State police report supports Kitzhaber email whistleblower

Dan Lucas_July 2012_BW

by Dan Lucas

I finally got motivated to read through the 1,502-page report from the Oregon State Police on the witch hunt into the whistleblower who refused to delete former Gov. John Kitzhaber’s emails.

One of the things that kept bothering me as I read it was how wrong it all seemed. Looking at this from the perspective of “a regular Oregonian,” here’s what it looked like. It looked like powerful people in Oregon government, including the former governor and first lady, were engaged in activities that should have been investigated but weren’t – going back to at least October of 2014 when Willamette Week did the work our government should have been doing. Where were the Oregon State Police and Oregon attorney general then? Why no investigation then? During the months and months of additional reporting and the stonewalling by the now former governor, where was the investigation?

Then, when someone NOT in political power, a mere state worker, has the temerity to try to do the right thing and preserve evidence, THEN they suddenly wake up and remember they know how to investigate? Do they know how that looks?

I’m sure they think they’ve got valid reasons for what they did and didn’t do, how they’re constrained and restricted, but as “a regular Oregonian,” I’ve got to tell you that just doesn’t hold water. It seems like some of our highest level of law enforcement in Oregon is used to benefit those in power and not the people of Oregon.

When the whistleblower made his decision back in February it was against the backdrop of Oregon’s one-party rule political insiders getting away with whatever they wanted. Insiders like first lady Cylvia Hayes and Kitzhaber campaign consultant Patricia McCaig. It was against the backdrop of the state’s equivalent of a CEO, Michael Jordan, “one of Kitzhaber’s closest allies in state government” and who even “shared an office for a time” with Cylvia Hayes, being the whistleblower’s direct boss.

The governor’s office and insider allies did ask that emails be deleted and the emails were believed to be potential evidence – so what on earth warranted pursuing criminal charges against a whistleblower who should have been heralded for doing the right thing? Doesn’t our highest level of law enforcement in Oregon want people to preserve evidence?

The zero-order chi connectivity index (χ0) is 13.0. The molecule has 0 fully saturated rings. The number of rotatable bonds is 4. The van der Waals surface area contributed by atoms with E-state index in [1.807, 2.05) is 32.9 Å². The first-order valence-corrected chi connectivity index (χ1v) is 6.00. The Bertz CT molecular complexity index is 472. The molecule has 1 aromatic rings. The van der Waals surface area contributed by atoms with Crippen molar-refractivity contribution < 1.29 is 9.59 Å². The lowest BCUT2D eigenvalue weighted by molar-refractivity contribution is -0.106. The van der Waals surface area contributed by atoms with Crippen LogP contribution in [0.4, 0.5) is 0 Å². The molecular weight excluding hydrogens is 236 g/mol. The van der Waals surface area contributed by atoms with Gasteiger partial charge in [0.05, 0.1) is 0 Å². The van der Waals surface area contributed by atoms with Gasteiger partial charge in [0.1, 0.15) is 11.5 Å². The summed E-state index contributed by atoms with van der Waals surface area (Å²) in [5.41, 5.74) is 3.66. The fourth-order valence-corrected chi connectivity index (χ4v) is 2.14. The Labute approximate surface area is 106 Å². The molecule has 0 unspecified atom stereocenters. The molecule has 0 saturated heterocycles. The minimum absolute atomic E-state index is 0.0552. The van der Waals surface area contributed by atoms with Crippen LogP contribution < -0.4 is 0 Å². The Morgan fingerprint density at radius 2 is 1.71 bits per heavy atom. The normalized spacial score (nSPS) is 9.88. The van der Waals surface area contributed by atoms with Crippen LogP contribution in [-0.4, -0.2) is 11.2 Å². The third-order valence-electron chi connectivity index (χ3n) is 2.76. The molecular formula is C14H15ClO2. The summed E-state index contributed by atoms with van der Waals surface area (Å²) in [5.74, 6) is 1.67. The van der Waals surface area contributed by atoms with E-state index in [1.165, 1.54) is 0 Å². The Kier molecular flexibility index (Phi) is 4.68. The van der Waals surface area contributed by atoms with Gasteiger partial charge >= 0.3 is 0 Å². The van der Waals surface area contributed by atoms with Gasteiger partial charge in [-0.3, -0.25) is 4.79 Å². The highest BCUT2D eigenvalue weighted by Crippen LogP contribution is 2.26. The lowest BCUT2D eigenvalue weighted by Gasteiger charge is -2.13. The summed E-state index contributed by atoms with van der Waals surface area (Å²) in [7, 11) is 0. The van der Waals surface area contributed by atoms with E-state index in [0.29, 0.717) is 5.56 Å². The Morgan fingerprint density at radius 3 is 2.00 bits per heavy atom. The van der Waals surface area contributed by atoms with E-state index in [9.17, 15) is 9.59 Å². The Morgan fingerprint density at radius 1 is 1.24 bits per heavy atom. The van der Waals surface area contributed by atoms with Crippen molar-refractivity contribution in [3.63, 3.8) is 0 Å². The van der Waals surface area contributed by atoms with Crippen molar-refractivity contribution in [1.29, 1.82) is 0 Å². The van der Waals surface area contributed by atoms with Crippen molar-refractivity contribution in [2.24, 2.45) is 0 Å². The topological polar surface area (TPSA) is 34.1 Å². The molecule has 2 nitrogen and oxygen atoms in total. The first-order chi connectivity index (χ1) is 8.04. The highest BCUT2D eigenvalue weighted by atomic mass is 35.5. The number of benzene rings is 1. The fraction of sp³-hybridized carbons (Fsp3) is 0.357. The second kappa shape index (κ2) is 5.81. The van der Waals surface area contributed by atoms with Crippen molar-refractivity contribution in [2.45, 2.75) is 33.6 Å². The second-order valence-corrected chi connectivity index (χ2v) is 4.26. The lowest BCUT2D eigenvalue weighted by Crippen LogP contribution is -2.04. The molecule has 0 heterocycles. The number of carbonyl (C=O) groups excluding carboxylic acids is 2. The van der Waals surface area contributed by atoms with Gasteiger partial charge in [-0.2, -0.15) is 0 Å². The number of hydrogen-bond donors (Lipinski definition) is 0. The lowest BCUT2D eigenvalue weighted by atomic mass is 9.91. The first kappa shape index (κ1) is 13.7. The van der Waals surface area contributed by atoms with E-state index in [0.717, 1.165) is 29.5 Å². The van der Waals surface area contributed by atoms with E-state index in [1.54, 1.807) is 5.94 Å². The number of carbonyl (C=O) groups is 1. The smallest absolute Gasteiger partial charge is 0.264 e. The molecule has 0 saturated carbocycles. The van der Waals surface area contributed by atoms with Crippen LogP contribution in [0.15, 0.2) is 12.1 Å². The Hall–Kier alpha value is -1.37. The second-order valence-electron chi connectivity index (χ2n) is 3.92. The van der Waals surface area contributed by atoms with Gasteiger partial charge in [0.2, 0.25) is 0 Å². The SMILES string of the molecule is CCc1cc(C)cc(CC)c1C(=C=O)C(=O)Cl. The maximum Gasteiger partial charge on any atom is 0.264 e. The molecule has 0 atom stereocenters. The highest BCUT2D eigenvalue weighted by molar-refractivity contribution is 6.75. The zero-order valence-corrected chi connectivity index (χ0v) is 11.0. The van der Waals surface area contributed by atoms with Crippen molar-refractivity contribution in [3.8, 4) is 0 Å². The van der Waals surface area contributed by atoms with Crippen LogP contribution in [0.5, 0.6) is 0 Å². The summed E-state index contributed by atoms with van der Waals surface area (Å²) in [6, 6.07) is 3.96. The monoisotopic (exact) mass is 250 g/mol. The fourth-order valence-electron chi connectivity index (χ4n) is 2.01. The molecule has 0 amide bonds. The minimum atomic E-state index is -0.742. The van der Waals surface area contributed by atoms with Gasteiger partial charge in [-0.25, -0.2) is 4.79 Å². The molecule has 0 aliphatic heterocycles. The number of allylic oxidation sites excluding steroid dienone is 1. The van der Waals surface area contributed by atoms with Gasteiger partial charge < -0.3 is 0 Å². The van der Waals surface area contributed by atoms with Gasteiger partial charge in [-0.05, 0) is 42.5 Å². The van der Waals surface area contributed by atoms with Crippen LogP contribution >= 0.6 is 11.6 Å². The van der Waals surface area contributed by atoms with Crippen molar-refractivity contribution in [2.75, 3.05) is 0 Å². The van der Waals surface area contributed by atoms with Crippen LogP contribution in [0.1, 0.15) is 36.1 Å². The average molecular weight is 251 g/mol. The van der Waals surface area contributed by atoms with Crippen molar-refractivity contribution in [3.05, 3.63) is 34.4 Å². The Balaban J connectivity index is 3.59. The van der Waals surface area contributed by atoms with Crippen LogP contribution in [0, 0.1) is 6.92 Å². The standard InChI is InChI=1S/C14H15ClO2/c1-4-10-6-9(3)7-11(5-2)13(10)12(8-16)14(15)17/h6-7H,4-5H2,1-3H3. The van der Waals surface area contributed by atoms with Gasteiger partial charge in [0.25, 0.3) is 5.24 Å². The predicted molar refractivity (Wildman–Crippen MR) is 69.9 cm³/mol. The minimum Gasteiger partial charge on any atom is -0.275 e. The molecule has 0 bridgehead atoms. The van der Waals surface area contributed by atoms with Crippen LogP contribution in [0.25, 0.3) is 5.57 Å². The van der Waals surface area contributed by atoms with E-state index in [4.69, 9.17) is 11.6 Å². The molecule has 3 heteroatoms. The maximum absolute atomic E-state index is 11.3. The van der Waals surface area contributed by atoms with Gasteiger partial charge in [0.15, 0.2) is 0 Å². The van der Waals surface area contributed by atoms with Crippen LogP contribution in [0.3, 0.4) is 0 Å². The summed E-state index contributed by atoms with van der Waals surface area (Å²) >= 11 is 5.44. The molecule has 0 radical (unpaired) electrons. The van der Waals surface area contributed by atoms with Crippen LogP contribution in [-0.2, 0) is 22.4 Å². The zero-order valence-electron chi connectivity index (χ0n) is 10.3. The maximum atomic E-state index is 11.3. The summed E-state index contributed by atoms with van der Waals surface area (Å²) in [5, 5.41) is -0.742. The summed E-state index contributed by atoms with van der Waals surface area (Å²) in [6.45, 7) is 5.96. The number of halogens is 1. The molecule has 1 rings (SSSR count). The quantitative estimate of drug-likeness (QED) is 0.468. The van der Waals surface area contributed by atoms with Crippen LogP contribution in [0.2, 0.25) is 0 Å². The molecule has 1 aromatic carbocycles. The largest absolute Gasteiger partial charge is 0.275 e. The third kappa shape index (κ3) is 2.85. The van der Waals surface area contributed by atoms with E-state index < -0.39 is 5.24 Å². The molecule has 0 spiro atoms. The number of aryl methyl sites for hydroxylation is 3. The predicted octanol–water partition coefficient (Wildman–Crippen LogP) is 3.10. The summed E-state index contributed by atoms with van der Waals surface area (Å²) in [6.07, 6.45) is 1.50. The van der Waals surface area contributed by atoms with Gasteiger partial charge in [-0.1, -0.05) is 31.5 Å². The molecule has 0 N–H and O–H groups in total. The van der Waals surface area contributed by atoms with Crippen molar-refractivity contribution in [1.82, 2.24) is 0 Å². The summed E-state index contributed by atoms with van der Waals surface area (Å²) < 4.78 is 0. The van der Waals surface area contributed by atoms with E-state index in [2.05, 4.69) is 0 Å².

Multiple interviews in the Oregon State Police report describe how the governor’s office asked that emails be removed, that email accounts be deleted. Those requests were followed by other requests from high-level Kitzhaber insider allies to remove email accounts. State data center workers said the requests to delete email accounts “didn’t seem right”, were “unethical” and made them “feel like they were being asked to do something illegal,” and they were concerned that “deleting the emails from the state email archives could be considered tampering with evidence.”

Tampering with evidence was a very real concern. As I’ve written previously “At the time, there were already reports of an FBI investigation into Kitzhaber and Oregon first lady Cylvia Hayes.” And the Oregon attorney general had finally indicated her office might begin an investigation into Kitzhaber and Hayes.

Our broken system that is designed to protect those in power left the whistleblower few options other than going to the media. Discussions with the Oregon Department of Justice and human resources went nowhere, and where do you go to preserve the governor’s emails when all of your bosses work for the governor, are allies of the governor and all the other places you might go are filled with appointees by the governor?

And despite the questions by some about the actual ability to delete all the emails and backups, I’ve been in information technology (IT) for over 30 years and with the state’s “CEO” pushing and the right people in IT willing to go along, they could have been deleted, including all backups.

There is a final irony in the OSP report. The actual statutes they were going to charge the whistleblower with are related to official misconduct (ORS 162.415, ORS 162.405). “The public servant knowingly fails to perform a duty” could easily apply to the Oregon attorney general for not investigating the governor or first lady. “The public servant knowingly performs an act constituting an unauthorized exercise in officials duties” in order to “harm another” could easily apply to all those who investigated and charged the whistleblower. Who’ll be bringing those charges?

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